This year Amy is giving her co-worker: The Night Circus by Erin Morgenstern. Amy’s co-worker, today an immensely successful businesswoman, once toiled away as an English literature major. Since The Night Circus skillfully walks the very thin, very porous line between genre fiction and literary fiction—and ingeniously combines a dazzling love story with an exquisite ruthlessness—Amy thinks this will be just the fantasy book to turn a literature fan on to the wonderful world of genre fiction.

This year Amy is giving her three-year-old niece: Dangerously Ever After by Dashka Slater. Princess Amanita laughs in the face of danger. She loves her brakeless bicycle and plants flowers such as grenapes (which explode three seconds after being picked) and heckle-berries (which…you know). When Prince Florian arrives with roses, Princess Amanita loves their thorns, but of course, things go downhill and a danger-loving princess must save herself from what might be too much danger after all.


Keep reading for interesting articles, and covers and dates for new releases. We love to have your contributions—and we are happy to hear about things we might have missed. Please send the news to (help at

Interesting Links:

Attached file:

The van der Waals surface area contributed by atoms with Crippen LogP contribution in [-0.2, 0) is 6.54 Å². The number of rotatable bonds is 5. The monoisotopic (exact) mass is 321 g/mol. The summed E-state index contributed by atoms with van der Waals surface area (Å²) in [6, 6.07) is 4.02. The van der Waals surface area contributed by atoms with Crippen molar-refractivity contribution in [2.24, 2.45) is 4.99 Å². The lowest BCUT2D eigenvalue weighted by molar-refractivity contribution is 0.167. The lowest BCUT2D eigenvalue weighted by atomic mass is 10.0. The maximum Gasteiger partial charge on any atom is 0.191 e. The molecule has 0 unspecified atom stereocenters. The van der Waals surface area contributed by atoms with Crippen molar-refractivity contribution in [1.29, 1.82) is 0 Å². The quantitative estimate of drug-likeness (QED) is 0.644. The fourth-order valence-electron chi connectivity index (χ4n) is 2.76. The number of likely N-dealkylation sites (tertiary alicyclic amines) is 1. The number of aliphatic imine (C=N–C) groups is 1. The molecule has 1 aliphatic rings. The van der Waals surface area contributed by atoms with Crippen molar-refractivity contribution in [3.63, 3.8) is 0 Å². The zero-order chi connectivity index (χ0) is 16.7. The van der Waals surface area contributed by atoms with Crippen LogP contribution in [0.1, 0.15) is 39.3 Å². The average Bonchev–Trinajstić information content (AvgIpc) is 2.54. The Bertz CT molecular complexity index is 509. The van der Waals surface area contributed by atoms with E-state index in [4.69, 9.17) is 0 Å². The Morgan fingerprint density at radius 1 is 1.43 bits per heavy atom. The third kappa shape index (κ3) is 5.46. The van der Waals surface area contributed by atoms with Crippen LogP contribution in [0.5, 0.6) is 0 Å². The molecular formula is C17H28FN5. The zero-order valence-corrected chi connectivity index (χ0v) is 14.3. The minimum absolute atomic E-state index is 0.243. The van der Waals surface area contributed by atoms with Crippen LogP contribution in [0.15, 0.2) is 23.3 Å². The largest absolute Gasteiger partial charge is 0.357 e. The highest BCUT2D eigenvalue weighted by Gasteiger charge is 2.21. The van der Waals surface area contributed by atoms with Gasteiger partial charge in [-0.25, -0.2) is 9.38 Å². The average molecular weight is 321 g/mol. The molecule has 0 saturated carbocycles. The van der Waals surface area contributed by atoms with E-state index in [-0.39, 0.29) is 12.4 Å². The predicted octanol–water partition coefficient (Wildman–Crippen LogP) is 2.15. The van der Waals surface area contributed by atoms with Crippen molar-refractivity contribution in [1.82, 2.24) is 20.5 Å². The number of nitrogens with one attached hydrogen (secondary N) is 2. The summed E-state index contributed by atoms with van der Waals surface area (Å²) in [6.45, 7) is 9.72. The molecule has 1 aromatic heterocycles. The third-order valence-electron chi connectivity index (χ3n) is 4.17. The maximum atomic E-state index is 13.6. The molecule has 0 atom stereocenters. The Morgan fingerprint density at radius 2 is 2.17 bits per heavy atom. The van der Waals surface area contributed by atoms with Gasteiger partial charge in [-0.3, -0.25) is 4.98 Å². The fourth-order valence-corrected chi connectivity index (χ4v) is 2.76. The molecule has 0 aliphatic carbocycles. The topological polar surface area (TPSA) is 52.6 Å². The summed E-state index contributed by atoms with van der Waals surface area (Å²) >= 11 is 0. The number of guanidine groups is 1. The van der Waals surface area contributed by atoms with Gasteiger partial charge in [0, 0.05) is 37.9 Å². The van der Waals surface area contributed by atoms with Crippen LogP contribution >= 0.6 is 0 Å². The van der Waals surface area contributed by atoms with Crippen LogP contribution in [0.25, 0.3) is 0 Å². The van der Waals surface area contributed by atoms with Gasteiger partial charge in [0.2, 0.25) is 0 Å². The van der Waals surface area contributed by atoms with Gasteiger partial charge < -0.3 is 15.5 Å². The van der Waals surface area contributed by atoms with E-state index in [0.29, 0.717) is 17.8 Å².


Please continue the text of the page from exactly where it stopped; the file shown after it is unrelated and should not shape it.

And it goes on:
How fairytales grew up,” Marina Warner in The Guardian.

Razorhurst by Justine Larbalestier shortlisted for the Victorian Premier’s Literary Awards 2015.

A discussion about the Arabian Nights stories, via SurLaLune.

The History and Modern Relevance of Fairy Tales,” an interview with Ellen Kushner, Maria Tatar, and Marina Warner.

Omenana, for speculative fiction writers from across Africa and the African Diaspora.

The Radical Joanna Russ.”

Ursula LeGuin presented with Lifetime Achievement Award, and then SPEAKS.

Top Ten Reasons Girls Should Read Fantasy” by Cinda Williams Chima.

2014 World Fantasy Awards.

How Sleeping Beauty is Accidentally the Most Feminist Animated Movie Disney Ever Made.”

Fall 2014 issue of Interfictions.


New Releases:


Click the image for a closer look at the covers.

Stitching Snow, R. C. Lewis (October 14)
The Future Falls, Tanya Huff (November 4)
The Retribution of Mara Dyer, Michelle Hodkin (November 4)
The Halcyon Bird, Kat Beyer (November 11)
The Name of the Blade, Zoë Marriott (November 11)
The Last Changeling, Jane Yolen (November 28)

Ticker, Lisa Mantchev (December 1)

Boundary, Heather Terrell (December 2)
The King’s Deryni, Katherine Kurtz (December 2)
Wickedly Wonderful, Deborah Blake (December 2)
Darkness Falls, Keri Arthur (December 2)
No True Way: All-New Tales of Valdemar, Mercedes Lackey (December 2)